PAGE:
Taken broadly, “fleet management” means managing all aspects of a company’s leased or owned vehicles. That could include everything from forklifts workers use in a warehouse to vehicles assigned to traveling sales staff.
In this post, however, we’re going to focus on the role fleet management plays in logistics and supply chain management. In other words, we’re going to talk about how effective fleet management helps get the right products to the right place at the right time.
Fleet management means making sure that an organization is using its vehicles as efficiently as possible. It also involves keeping an eye open for any changes that may affect that goal. Adding onboard telemetric and GPS devices, for example, has recently made a big impact. These devices eliminate a lot of paperwork. They also record a myriad of data points and extract important insights from them. And those insights help fleet managers make smart decisions about optimizing vehicle usage, routes, and so on.
Let’s take a look at some of the most important tasks that fall under fleet management.
The most important part of fleet management is to develop policies about trucks and drivers. Such policies usually address aspects like these:
Policy development helps fleet managers avoid making decisions on the fly. Documented policies also help protect the organization legally by showing proof of due diligence. Let’s say someone sues your organization over an accident, for example. If you have no documented proof of company policies, then you’re likely to be in a much weaker position in court.
Fleet managers purchase or lease the vehicles that workers use to get products from point A to point B. Managers consider a number of variables in this area:
A fleet manager also tracks the expenses associated with operating the fleet. Let’s tackle those one by one.
Fuel ranks second on the list of biggest expenses for transportation companies, and managing fuel consumption is a top priority. Fleet management professionals try to minimize fuel consumption by addressing the factors that waste fuel:
Fleet managers usually address these issues through policy and driver training. They can also emphasize their importance by including them in performance appraisals.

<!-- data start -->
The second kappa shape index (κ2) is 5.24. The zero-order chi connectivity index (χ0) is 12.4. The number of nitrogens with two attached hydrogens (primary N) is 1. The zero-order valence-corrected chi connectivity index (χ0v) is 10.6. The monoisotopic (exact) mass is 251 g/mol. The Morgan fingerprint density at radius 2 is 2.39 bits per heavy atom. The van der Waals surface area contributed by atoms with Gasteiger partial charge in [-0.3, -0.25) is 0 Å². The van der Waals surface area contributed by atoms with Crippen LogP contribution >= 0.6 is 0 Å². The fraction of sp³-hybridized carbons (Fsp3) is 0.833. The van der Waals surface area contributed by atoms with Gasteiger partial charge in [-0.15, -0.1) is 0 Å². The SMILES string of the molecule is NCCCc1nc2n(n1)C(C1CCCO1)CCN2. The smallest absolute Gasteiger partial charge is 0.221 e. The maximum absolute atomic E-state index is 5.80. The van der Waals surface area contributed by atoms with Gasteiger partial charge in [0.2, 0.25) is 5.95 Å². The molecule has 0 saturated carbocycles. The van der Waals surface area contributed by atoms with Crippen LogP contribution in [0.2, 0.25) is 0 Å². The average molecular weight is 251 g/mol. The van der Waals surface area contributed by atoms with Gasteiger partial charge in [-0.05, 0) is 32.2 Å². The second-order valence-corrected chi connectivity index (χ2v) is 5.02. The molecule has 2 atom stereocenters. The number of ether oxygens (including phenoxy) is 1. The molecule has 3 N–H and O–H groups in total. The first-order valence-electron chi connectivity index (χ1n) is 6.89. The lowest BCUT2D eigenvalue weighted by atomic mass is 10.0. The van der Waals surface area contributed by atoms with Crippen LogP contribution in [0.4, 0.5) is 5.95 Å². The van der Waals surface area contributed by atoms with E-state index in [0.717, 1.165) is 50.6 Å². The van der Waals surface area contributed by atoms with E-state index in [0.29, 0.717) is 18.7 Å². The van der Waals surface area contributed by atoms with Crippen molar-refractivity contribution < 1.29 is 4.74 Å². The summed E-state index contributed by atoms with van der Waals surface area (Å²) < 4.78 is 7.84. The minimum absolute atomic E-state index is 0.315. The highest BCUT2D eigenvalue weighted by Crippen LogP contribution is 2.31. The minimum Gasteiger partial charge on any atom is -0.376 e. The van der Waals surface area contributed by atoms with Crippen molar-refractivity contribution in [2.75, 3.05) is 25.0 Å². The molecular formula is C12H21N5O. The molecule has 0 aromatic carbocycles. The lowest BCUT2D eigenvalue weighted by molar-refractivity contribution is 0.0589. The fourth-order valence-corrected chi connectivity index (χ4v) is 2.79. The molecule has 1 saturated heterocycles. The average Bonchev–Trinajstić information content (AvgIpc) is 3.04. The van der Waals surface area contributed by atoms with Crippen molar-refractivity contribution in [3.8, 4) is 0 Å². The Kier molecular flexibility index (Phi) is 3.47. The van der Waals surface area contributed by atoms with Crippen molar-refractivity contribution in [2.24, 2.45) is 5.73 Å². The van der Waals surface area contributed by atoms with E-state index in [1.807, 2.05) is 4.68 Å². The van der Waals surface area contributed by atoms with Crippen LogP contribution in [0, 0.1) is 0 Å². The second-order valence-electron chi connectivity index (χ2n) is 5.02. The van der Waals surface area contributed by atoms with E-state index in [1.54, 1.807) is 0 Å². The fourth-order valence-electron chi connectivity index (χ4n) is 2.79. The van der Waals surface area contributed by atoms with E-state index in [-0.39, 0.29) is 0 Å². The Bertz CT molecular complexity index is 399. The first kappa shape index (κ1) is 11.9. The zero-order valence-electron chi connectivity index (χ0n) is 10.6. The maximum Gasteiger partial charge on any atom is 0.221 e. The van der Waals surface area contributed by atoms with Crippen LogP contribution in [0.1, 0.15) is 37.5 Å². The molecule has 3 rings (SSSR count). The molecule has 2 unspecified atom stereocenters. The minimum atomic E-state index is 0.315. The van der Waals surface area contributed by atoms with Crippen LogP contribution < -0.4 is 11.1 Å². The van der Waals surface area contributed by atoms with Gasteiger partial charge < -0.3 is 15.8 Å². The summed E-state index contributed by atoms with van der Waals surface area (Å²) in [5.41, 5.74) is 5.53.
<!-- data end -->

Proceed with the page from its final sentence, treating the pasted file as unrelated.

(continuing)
Fleet management systems also help control maintenance costs in several ways:
In addition, pre- and post-trip inspections are an important part of fleet management. Drivers should have a checklist to work through before and after every trip.
Remember all those tedious administrative tasks you hate dealing with for your car? Those fall into the lap of the fleet manager:
Fleet managers work hard to anticipate risks involving the organization’s fleet. They start by conducting an audit to find out whether stated or unstated company policies pose a risk (encouraging drivers to falsify logbooks and exceed their allowed hours, for example). Next, they determine how well employees comply with the policies. Finally, they take steps to correct the problem: revising existing policies, for instance, or retraining drivers who aren’t following the policies.
To sum it up, fleet managers have to think about all the things that could happen while their trucks are on the road and make sure the company’s doing everything it can to mitigate those possibilities.
An empty truck is a waste of money. The fleet manager has to figure out what to do with a truck after it’s delivered its load. If the warehouse or store has enough products to return to fill up the truck, that makes it easy. If not, the manager may look at other options. These include freight consolidation, which involves filling up a truck by adding partial loads from other companies.
Not too long ago, fleet management involved a lot of manual record keeping. Today, on-board telemetric devices capture much of that record keeping, and the data they produce drives real-time decisions. It’s a radical transformation that has, in turn, changed the job of fleet management.
Let’s take a look at some of the ways technology is helping fleet management deliver more value to the organization:
Technology is an investment. You accept an up-front cost, hoping you’ll see a return on investment down the road. Considering current trends, however, not incorporating technology in your fleet management program really isn’t an option anymore. The real question is how to go about it.
There’s no single best fleet management solution. You can keep it in-house with your own fleet of trucks, outsource it entirely, or find something in between.
If you’re considering buying a fleet management solution, it’s important to get the answers to some key questions:
These are strategic questions that the fleet manager should discuss with several people or departments, including IT, risk management, finance, and operations. Upper management will likely make the final decision with input from these departments.
Fleet management drives supply chain success. For any supply chain to be successful, it has to be able to deliver products on time and safely. And it has to do so in a way that’s both efficient and cost-effective. Effective fleet management makes that possible.
This post was written by Patti Podnar. Patti is a Copyblogger-certified content marketer experienced in writing for a variety of industries: logistics and supply chain, industrial internet of things, IoT, digital transformation, sourcing and procurement, retail, etc. The thing that enables her to write about such a wide variety of topics is a deep understanding of how content should drive business goals.